Archive for May 21st, 2007

For me, one of the signs of late spring is my first swim of the year in our townhouse complex’s swimming pool. The pool actually opened on Saturday, but between the rain and Trish’s illness (worsened, perhaps, by our over-indulgence in piroshki, blintzes, and dumplings at the exquisite Rasputin’s on our anniversary), my first swim was delayed until today. I’m still not sure how it will fit into my summer exercise routine, though.

I came late to the enjoyment of swimming. One of the advantages of running is that, although it has been absorbed by consumerism like everything else in our culture, you can do it almost anywhere, anytime, with a minimum of equipment. Moreover, my eyes sting in chlorine, and I never cared much for the sensory deprivation of many swimming strokes that leave you deaf and unable to focus on much outside of the water. But with a pool two minutes’ walk from my computer that’s filled with a mixture of salt water and chlorine — and one that I can use for no additional cost on to our monthly strata fees — the reasons for my reluctance disappear.

As for sensory deprivation, I solve that by doing an old man’s breast-stroke, keeping my head firmly above water except when I want to cool off. The result is far from streamlined, and I could politely be called a rugged swimmer rather than a fast or an efficient one. Still, the stroke allows me to keep a steady pace throughout my workout. At times, I can even enjoy the lack of awareness, relaxing so much that, at night, I dream of flight that feels very much like swimming.

Besides, swimming has the advantage of being much less hard on my knees than running on pavement — a growing concern with me. So, over the last few years, I’ve learned to overcome my youthful distaste and enjoy swimming. If it will never be my favorite exercise, it is far, far better than no exercise, or even reduced exercise.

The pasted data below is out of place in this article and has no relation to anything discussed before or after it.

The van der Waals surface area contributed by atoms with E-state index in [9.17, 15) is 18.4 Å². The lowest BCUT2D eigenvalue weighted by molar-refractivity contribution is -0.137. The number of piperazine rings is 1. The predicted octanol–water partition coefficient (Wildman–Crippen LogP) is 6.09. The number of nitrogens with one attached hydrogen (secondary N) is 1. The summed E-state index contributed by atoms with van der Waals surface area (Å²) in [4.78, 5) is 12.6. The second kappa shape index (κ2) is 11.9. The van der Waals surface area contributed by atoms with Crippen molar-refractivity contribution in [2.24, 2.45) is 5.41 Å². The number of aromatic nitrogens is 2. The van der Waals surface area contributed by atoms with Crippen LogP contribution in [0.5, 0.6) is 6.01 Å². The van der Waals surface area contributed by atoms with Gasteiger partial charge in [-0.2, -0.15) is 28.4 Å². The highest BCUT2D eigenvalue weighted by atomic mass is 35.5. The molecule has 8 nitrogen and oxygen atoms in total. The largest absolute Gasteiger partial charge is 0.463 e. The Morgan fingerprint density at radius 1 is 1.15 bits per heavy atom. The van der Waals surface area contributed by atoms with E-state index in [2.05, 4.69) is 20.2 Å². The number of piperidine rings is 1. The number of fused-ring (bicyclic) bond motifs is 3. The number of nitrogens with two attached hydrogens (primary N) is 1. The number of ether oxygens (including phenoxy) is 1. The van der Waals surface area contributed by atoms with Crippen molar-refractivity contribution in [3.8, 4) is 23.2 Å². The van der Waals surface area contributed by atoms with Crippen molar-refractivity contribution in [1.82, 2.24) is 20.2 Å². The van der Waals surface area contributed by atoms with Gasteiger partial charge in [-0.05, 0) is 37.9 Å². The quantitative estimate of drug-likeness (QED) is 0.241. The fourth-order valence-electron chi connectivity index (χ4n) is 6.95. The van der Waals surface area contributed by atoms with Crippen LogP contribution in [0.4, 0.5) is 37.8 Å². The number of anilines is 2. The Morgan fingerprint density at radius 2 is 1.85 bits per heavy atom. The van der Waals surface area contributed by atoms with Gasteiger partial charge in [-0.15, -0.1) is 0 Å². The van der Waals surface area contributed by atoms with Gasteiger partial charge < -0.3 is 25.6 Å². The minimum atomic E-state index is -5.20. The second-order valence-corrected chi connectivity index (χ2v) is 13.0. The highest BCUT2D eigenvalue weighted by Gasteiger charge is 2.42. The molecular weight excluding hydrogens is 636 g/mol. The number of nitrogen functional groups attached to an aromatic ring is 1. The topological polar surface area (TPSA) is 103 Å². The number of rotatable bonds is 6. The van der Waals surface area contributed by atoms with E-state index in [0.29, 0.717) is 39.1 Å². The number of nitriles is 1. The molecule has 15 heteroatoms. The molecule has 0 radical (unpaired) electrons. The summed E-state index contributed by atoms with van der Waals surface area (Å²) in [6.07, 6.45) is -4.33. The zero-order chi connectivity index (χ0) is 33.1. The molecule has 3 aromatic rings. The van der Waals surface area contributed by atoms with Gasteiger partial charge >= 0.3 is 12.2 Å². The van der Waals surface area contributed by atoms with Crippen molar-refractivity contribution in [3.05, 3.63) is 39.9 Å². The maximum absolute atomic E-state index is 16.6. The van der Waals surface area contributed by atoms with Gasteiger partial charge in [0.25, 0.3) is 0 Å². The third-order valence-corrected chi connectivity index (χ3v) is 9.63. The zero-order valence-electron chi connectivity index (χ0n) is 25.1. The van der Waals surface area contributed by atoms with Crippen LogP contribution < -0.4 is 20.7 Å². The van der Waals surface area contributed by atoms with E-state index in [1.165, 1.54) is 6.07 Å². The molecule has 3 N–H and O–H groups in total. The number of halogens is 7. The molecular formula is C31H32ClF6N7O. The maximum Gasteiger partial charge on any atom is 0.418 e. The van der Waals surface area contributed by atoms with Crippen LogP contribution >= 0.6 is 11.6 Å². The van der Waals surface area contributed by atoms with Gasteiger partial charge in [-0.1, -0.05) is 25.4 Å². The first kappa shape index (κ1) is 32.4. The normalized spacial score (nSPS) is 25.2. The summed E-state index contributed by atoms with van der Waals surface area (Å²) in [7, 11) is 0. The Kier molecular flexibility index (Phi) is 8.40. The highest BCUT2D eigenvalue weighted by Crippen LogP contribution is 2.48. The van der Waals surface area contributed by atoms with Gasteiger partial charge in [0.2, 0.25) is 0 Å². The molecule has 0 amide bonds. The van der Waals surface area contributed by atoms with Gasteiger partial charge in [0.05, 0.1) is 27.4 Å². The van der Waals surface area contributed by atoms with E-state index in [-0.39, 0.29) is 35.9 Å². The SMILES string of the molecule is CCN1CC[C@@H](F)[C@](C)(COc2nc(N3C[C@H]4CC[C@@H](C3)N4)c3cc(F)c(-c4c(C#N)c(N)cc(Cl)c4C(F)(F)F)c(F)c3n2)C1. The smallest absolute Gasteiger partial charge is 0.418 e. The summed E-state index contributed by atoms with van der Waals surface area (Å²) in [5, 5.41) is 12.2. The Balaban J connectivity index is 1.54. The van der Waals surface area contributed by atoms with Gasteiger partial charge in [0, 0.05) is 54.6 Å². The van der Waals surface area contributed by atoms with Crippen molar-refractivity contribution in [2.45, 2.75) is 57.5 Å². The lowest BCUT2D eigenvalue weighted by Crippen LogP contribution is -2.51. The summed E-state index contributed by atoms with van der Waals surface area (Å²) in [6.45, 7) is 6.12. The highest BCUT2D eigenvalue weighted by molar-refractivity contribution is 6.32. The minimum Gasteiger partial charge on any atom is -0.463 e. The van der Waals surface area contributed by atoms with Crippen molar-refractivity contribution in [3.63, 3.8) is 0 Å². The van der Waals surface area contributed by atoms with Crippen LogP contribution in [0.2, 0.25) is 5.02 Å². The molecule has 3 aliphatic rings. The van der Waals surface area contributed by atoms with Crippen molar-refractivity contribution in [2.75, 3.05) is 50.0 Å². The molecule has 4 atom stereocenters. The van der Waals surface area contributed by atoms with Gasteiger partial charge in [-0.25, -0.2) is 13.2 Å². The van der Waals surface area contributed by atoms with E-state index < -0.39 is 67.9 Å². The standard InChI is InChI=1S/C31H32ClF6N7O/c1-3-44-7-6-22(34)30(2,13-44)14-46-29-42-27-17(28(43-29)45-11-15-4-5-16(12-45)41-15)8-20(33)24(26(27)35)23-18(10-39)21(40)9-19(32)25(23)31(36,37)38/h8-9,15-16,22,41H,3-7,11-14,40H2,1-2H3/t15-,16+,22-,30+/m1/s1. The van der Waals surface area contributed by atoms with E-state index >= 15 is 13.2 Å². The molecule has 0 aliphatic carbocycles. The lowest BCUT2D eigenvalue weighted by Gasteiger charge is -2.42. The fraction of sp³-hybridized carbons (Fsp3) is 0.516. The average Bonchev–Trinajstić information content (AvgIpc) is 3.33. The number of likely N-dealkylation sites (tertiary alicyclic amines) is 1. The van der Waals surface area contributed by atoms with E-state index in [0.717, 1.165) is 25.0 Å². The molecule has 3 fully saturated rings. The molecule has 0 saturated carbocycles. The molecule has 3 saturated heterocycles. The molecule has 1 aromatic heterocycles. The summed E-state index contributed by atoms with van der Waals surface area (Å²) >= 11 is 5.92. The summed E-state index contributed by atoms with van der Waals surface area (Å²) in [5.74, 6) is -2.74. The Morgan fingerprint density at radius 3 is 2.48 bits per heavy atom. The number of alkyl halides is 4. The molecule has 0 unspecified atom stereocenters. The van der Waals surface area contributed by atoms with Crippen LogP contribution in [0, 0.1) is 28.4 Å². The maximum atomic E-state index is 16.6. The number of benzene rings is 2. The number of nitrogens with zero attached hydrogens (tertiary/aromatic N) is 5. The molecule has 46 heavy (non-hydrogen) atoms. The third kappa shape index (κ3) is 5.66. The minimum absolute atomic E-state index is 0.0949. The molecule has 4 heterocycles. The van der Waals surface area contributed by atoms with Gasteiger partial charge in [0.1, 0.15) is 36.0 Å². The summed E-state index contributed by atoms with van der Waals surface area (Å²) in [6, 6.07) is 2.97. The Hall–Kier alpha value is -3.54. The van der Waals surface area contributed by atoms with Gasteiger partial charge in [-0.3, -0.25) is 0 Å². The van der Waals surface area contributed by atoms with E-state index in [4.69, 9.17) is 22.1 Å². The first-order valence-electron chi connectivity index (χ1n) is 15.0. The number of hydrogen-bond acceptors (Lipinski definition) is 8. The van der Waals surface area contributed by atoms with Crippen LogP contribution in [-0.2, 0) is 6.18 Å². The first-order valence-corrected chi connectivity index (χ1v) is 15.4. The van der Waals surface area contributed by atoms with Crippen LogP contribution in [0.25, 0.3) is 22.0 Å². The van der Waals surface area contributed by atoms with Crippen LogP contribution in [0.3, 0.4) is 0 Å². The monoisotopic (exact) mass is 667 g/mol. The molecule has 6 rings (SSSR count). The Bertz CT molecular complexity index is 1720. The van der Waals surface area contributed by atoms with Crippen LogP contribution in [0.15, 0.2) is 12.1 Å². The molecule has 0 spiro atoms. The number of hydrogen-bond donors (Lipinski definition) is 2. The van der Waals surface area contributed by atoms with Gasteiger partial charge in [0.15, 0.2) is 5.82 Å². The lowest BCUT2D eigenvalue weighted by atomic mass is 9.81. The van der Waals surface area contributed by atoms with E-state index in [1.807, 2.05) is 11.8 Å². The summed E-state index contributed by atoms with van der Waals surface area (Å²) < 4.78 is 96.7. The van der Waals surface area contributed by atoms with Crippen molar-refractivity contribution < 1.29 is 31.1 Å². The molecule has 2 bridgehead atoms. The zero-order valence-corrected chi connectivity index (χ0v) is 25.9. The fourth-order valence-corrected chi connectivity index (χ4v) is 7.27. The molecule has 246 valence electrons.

But those dreams of flight come later in the summer, when I get into the rhythm. Like running, like working with a strange animal — like anything, really — the secret of swimming is to discover a rhythm. And, this afternoon, I didn’t have much of one. For the first ten laps or so, my rhythm was irregular, and I couldn’t coordinate my legs and arms. When I’d done twenty-five laps, I felt a rhythm was just beyond me. At forty laps, I might have just found the beginnings of one.

By the time I finished, my chest muscles were strained, too, with the unaccustomed workout I’d given my arms (which is another reason for my modified breast-stroke).

No doubt, though, I’ll soon be used to these discomforts. Exercise, like any vice, needs to be continually practised so you can build up an immunity to the ill effects.

The only question in my mind now is what combination of running, exercise bike, and swimming I’ll take up over the summer. For now, swimming in the townhouse pool has an advantage over the exercise bike in that it’s largely private. However, that will change as soon as the good weather comes, and the neighbors sit drinking and smoking around the pool, making me feel Puritanical and, at times, too self-aware to get into the meditative state that a good workout brings.

Maybe I’ll swim and use the bike on alternate days, or make each of my forms of exercise a third of my daily workout. Not having a commute, I can easily afford the time to do both.

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